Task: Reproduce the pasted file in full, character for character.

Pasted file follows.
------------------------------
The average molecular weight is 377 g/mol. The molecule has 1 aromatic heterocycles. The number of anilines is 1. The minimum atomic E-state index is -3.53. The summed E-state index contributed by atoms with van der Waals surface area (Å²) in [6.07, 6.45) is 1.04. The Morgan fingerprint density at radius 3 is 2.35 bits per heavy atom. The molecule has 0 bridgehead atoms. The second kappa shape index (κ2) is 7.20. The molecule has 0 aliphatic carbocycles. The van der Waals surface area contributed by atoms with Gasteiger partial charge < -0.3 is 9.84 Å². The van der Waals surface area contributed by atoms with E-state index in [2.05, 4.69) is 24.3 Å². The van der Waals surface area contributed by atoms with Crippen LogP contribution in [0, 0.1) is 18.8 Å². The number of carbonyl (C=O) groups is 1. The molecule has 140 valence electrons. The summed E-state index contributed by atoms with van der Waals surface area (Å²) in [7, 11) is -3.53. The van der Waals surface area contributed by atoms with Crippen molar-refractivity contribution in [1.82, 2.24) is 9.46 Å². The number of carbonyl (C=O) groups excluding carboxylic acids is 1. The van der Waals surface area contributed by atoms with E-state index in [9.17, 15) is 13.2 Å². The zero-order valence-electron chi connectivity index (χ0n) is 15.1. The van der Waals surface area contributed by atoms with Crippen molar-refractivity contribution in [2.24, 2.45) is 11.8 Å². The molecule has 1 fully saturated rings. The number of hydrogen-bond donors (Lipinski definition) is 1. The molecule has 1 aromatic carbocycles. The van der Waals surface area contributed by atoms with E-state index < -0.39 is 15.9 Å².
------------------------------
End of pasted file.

The average molecular weight is 377 g/mol. The molecule has 1 aromatic heterocycles. The number of anilines is 1. The minimum atomic E-state index is -3.53. The summed E-state index contributed by atoms with van der Waals surface area (Å²) in [6.07, 6.45) is 1.04. The Morgan fingerprint density at radius 3 is 2.35 bits per heavy atom. The molecule has 0 bridgehead atoms. The second kappa shape index (κ2) is 7.20. The molecule has 0 aliphatic carbocycles. The van der Waals surface area contributed by atoms with Gasteiger partial charge < -0.3 is 9.84 Å². The van der Waals surface area contributed by atoms with E-state index in [2.05, 4.69) is 24.3 Å². The van der Waals surface area contributed by atoms with Crippen LogP contribution in [0, 0.1) is 18.8 Å². The number of carbonyl (C=O) groups is 1. The molecule has 140 valence electrons. The summed E-state index contributed by atoms with van der Waals surface area (Å²) in [7, 11) is -3.53. The van der Waals surface area contributed by atoms with Crippen molar-refractivity contribution in [1.82, 2.24) is 9.46 Å². The number of carbonyl (C=O) groups excluding carboxylic acids is 1. The van der Waals surface area contributed by atoms with E-state index in [9.17, 15) is 13.2 Å². The zero-order valence-electron chi connectivity index (χ0n) is 15.1. The van der Waals surface area contributed by atoms with Crippen molar-refractivity contribution in [2.24, 2.45) is 11.8 Å². The molecule has 1 fully saturated rings. The number of hydrogen-bond donors (Lipinski definition) is 1. The molecule has 1 aromatic carbocycles. The van der Waals surface area contributed by atoms with E-state index < -0.39 is 15.9 Å².